This guest column is by Raymond J. Golarz, former superintendent of Hobart and Richmond Schools and co-author of “The Problem Isn’t Teachers.”
Every year, preseason college football magazines are published. Contained within them is a list of teams expected to finish in the top 25 in the nation.
In the 2017 Athlon Football Preview, this list includes the virtually perennially highly successful teams: Alabama, Ohio State, Florida State, Washington, USC, Penn State, Clemson, Oklahoma, Auburn, Michigan and LSU. A second list ranks the top recruiting classes including — not surprisingly — Alabama, Ohio State, Washington, USC, Penn State, Clemson, Oklahoma, Auburn, Michigan and LSU.
It appears obvious that those teams who are most successful at recruiting are also the most successful at winning. Some might say, “Wait, isn’t the quality of coaching the major factor in winning?” Not really. While good coaching is important, it is a fact that most of the men who coach the 130 Division 1 teams are very competent, very hard working and tend to excel at what they do. But it is recruiting that is the most reliable. Sorry, Michigan.
Recently, K-12 standardized test scores were published. Here in Bloomington, Childs, University and Unionville elementary schools scored at the top. Fairview scored at the bottom. Good teaching or bad teaching? Not really. With few exceptions, the teachers in all of these schools are, like those coaches, very competent, very hard working and tend to excel at what they do. So, do certain schools recruit better? No, no. That’s football. For these schools, the variable that makes the difference is the wealth of the community. Invariably, greater wealth results in significantly higher test scores.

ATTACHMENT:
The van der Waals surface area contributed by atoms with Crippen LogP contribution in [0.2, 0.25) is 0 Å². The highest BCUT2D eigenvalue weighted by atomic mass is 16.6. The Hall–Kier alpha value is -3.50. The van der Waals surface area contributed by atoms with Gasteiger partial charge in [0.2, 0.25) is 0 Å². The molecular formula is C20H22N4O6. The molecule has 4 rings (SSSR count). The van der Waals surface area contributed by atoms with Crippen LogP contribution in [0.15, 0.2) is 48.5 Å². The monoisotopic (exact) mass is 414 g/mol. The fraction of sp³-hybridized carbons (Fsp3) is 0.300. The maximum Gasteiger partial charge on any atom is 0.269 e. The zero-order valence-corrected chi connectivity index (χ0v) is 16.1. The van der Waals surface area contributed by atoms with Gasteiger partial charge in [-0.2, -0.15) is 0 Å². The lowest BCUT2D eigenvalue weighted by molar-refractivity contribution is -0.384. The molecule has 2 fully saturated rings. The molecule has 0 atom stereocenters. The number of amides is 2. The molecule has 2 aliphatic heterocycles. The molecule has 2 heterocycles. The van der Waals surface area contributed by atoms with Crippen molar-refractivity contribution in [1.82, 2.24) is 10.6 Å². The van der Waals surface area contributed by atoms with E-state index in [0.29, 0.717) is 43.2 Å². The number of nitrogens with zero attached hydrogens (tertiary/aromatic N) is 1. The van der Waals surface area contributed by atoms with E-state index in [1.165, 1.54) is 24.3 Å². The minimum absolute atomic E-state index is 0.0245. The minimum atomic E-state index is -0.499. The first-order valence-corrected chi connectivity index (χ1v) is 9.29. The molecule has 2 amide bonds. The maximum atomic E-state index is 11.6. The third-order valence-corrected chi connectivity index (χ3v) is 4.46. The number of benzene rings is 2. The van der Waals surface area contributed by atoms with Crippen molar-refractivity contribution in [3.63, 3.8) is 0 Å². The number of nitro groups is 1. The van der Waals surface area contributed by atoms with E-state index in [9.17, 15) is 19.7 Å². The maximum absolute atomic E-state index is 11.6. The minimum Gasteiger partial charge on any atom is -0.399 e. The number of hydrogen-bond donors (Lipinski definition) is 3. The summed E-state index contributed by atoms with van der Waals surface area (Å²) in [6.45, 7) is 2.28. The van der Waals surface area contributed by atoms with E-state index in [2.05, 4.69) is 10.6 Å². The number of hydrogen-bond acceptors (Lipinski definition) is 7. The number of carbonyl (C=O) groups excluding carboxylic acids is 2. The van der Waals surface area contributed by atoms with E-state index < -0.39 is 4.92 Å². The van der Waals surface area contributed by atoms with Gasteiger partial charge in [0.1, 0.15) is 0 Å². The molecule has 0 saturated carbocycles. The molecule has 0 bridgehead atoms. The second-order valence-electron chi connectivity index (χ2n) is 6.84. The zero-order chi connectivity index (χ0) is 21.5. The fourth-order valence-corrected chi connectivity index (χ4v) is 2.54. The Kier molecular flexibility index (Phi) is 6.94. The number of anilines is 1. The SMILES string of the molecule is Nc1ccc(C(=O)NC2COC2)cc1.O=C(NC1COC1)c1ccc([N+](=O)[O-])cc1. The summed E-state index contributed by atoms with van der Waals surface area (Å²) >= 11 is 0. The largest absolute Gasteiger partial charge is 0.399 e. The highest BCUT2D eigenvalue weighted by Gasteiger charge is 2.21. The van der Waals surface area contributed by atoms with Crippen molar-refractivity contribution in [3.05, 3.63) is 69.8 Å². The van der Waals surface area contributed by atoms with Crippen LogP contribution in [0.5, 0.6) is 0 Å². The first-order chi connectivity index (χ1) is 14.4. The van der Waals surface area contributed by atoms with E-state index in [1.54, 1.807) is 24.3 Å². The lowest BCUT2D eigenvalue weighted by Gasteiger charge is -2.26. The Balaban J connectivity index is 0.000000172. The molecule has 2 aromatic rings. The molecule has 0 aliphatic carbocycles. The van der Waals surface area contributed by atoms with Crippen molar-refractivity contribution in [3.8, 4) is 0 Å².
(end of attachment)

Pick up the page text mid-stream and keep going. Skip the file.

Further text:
So why do the print media devote columns and columns to reporting these results, which only perpetuate the myth? Why do they not more forcefully examine what would be truly productive? Why do they not challenge the validity of these tests and the excessive use of financial resources to fund this testing? Conservatively, including the loss of teacher instruction time, our nation is spending well over $5 billion dollars a year on this shell game. What if we used that money to finally adequately fund special education, or to focus on the real issues teacher face, or to simply pay teachers a better salary?
Some might say if we abandon standardized testing, how will we know the things we need to know about children? How will we know how well they are achieving? How will we know their deficiencies? How will universities and the communities at large know that they are prepared to join adult society or go on to higher education?
The answer is simple. We should do as we had done for so long — we should ask their teachers. The knowledge that teachers have regarding their students goes far, far beyond what standardized tests report or are capable of reporting. There was a time when we accepted this. We asked teachers for their guidance and wisdom, and they agreed. This valid mechanism of assessment was then institutionalized into the very heart of the teaching/learning endeavor of schools everywhere.
If you have forgotten or were never aware of this, pull from your saved family treasures the graduation diploma of your parents, grandparents or great-grandparents. Read the ancient text on those diplomas, which affirmed this professional judgment: “At the recommendation of the faculty.” Notice that no standardized score is cited. It was a time when we trusted and honored teacher judgment. It was a saner time, a more civil time, when a complete education was not limited to cognitive competencies.